In 2008, Dr. Lynch described businessman Khairat El-Shater, as a “champion of the reformist trend” with “pragmatism and democratic leanings” and presumably one of those that Dr. Lynch hoped would win control of the Brotherhood:
The most controversial part of the appointments is the alleged sidelining of the reformists and especially of those associated with Khairat al-Shater. The imprisoned deputy guide is a wealthy businessman and charismatic reformist with wide support from activist youth, the champion of the reformist trend and widely tipped to be the next Supreme Guide. He was the force behind the English-language Ikhwan Web, and the patron of the MB Blogging movement I profiled last year. I can personally attest to Shater’s interest in opening up channels of communication with the West: he wrote a moving response to my Foreign Policy article, delivered from prison via his daughter, which I did not publish at her request. Shater’s pragmatism and democratic leanings, argues Mahmoud, threatened the old leadership of the MB, which despite its talk of shura did not want to lose its dominant position.
In accordance with Dr. Lynch’s hopes, Khairat did indeed go on to become the dominant force within the Brotherhood and was the Brotherhood’s first Presidential candidate before he was replaced by Mohamed Morsi. However, rather than the pragmatic democrat that Dr. Lynch described, Mr. El-Shater is in fact known to be the leading figure behind the Brotherhood’s “Nahda Project” that set forth the Brotherhood’s plan for the future of Egypt with the aim of fully “Islamizing” Egypt as part of a step towards the eventual realization of the Islamic Caliphate. As reported earlier this month, El-Shater, now the Deputy Leader of the Brotherhood, is a major target for Egyptian anger and decried for what protestors believe to be his role in they describe as the Brotherhood’s “Brotherhood’s secretive and conspiratorial ways.”
Despite what would appear to be a completely misguided approach to both the Egyptian Muslim Brotherhood and to US policy on the subject, Dr. Lynch wrote an article in April titled “Did We Get the Muslim Brotherhood Wrong?” which he answered in the subtitle “Nope. But it’s time to revise our assessments.” As he wrote:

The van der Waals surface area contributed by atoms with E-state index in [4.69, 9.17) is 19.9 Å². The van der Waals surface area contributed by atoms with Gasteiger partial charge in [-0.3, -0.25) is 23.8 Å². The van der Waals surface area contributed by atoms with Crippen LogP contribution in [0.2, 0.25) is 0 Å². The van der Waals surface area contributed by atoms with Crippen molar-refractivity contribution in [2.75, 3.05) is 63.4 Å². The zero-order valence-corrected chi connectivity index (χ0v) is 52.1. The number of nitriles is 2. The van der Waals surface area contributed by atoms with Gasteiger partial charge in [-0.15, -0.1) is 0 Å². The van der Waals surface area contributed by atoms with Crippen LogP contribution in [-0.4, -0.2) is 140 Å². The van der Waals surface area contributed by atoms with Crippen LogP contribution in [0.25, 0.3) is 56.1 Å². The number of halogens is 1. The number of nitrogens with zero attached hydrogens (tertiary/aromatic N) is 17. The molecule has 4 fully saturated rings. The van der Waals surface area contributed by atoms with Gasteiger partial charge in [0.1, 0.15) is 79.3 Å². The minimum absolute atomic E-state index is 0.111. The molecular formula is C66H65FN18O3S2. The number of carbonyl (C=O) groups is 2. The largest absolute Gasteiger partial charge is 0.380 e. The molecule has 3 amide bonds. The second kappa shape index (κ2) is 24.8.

April 10, 2013 The deterioration of Egyptian politics has spurred an intense, often vitriolic polarization between Islamists and their rivals that has increasingly spilled over into analytical disputes. Some principled liberals who once supported the Muslim Brotherhood against the Mubarak regime’s repression have recanted. Longtime critics of the Islamists view themselves as vindicated and demand that Americans, including me, apologize for getting the Brotherhood wrong. As one prominent Egyptian blogger recently put it, ‘are you ready to apologize for at least 5 years of promoting the MB as fluffy Democrats to everyone? ARE YOU?’ So, should we apologize? Did we get the Brotherhood wrong? Not really. The academic consensus about the Brotherhood got most of the big things right about that organization … at least as it existed prior to the 2011 Egyptian revolution. U.S. analysists and academics correctly identified the major strands in its ideological development and internal factional struggles, its electoral prowess, its conflicts with al Qaeda and hard-line Salafis, and the tension between its democratic ambitions and its illiberal aspirations.
Read the rest here.
The GMBDW views this article as a stunning example of “experts” who not only profoundly miss the mark on their analysis but when proven wrong, are unable to face up to their mistakes. That his analysis was deeply flawed is no surprise. As we noted in 2008, Dr. Lynch is a political scientist and as such employs a social science methodology, relying heavily on interviews and statements. He explains his methodology here:
To evaluate the MB’s response to a constricting political space, this Brief looks closely at over fifty interviews with, and statements and documents made or written by, Brotherhood leaders over the last year (all in Arabic), supplemented by the public debates in the Egyptian and Arab press and by my personal interviews with many of the MB’s senior leaders and activists.
There is good reason to question the use of this methodology in the investigation of organizations with a substantial covert component such as the Muslim Brotherhood. While statements and interviews are important, as Dr. Lynch himself noted, there is the very real possibility that the Brotherhood is engaged in deception operations which cannot be uncovered in this manner. In contrast to this flawed methodology, the GMBDW relies on the full spectrum of sources on the Global Muslim Brotherhood and as long-time readers will confirm, we have long been deeply and profoundly skeptical about the Brotherhood’s commitment to democracy, never consistent with Islamist principles, as well as having documented the extensive history of the Brotherhoods promotion of religious hatred and support for terrorism, facts which Dr. Lynch appears never to have considered.
Yet despite the discrepancy between our track record and that of Dr. Lynch concerning the Muslim Brotherhood, there have been reports that he has been awarded a tenured position at George Washington University while the continued existence of the GMBDW is in doubt due to lack of financial support. This is only one part of the sad reality when it comes to the current world of “expertise” on the Muslim Brotherhood.